The US economy can cope with higher rates

CIO Daily Updates

by Chief Investment Office 28 Mar 2022 3 min read

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Thought of the day

US fixed income markets are pointing to rising fears of an economic slowdown or recession. The spread between the 2-year and 10-year US Treasury yield, a popular measure of expectations over economic growth, has fallen below 10 basis points, down from close to 90 basis points at the start of the year. In addition, 5-year yields are now higher than 30-year yields.

The move comes after further indications from the Federal Reserve that it is set on a swift series of rate rises this year, with the market priced for around 240 basis points over the course of 2022—which would be the fastest pace of tightening since 1994.

But despite these signals from bonds, we see grounds for optimism that the US economy can cope with higher rates.

The boost from post-COVID-19 reopening has further to go. COVID-19 case counts have fallen by more than 95% since the peak in mid-January. Mobility indicators, such as air travel and dining out, have recovered to pre-omicron levels, but are still below normal. We believe that there is still pent-up demand for the services that were most impacted by the pandemic, as well as for goods that have been in short supply, especially cars.

Household balance sheets remain strong, providing some cushion against the blow from higher borrowing costs and elevated inflation. The recent increase in consumer spending has been mostly driven by a falling savings rate rather than income growth. Although the savings rate is now in line with pre-pandemic norms, in our view there is still room for it to decline further.

Since the start of the pandemic, a lot of savings have been built up, and household wealth has surged due to rising equity markets and home prices. In addition, employment growth has remained robust, which should also help limit the downside to spending. Nonfarm payrolls were stronger than expected in February, rising by 678,000, and the unemployment rate fell to 3.8%.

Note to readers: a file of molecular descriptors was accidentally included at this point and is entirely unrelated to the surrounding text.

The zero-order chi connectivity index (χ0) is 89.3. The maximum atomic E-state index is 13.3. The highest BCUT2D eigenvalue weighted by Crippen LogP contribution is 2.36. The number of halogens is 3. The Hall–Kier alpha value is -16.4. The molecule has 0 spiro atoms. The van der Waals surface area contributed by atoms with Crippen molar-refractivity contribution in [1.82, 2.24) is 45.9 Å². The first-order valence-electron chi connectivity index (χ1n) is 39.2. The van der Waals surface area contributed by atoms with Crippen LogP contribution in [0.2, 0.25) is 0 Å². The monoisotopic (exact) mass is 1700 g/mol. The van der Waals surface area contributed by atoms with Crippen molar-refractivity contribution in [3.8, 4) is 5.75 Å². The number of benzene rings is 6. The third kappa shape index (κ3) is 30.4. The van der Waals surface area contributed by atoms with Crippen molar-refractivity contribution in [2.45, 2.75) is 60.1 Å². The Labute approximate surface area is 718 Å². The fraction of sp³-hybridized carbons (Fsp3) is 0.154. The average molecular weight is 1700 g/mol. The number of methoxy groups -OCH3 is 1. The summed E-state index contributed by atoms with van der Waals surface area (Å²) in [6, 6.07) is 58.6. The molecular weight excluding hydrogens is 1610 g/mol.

The Federal Reserve retains the capacity to slow the pace of easing in response to an abrupt slowdown in growth. Although the pace of tightening penciled in by the Fed is the fastest seen in decades, we still believe the Fed’s goal is to normalize growth, rather than push it below trend or into recession. At present, the Fed is seeking to reassert its credentials for maintaining price stability. The focus could shift back to maximizing employment if rate rises or the war in Ukraine lead to an unexpectedly swift deceleration in growth.

Despite the considerable challenges, the Fed has an encouraging track record of tightening rates without causing recessions, including in 1965, 1984, and 1994. Other recessions, including the pandemic recession of 2020, were not the result of monetary tightening.

So, our base case is that the US economy can avoid a recession, lowering the threat of a sustained downtrend in stocks. As such, investors should brace for higher rates—including potentially adding exposure to value and financial stocks which tend to outperform as central bank policy tightens—without overreacting by exiting equity markets. We favor selected equity overweight and underweight positions, resulting in a neutral overall stance on the asset class.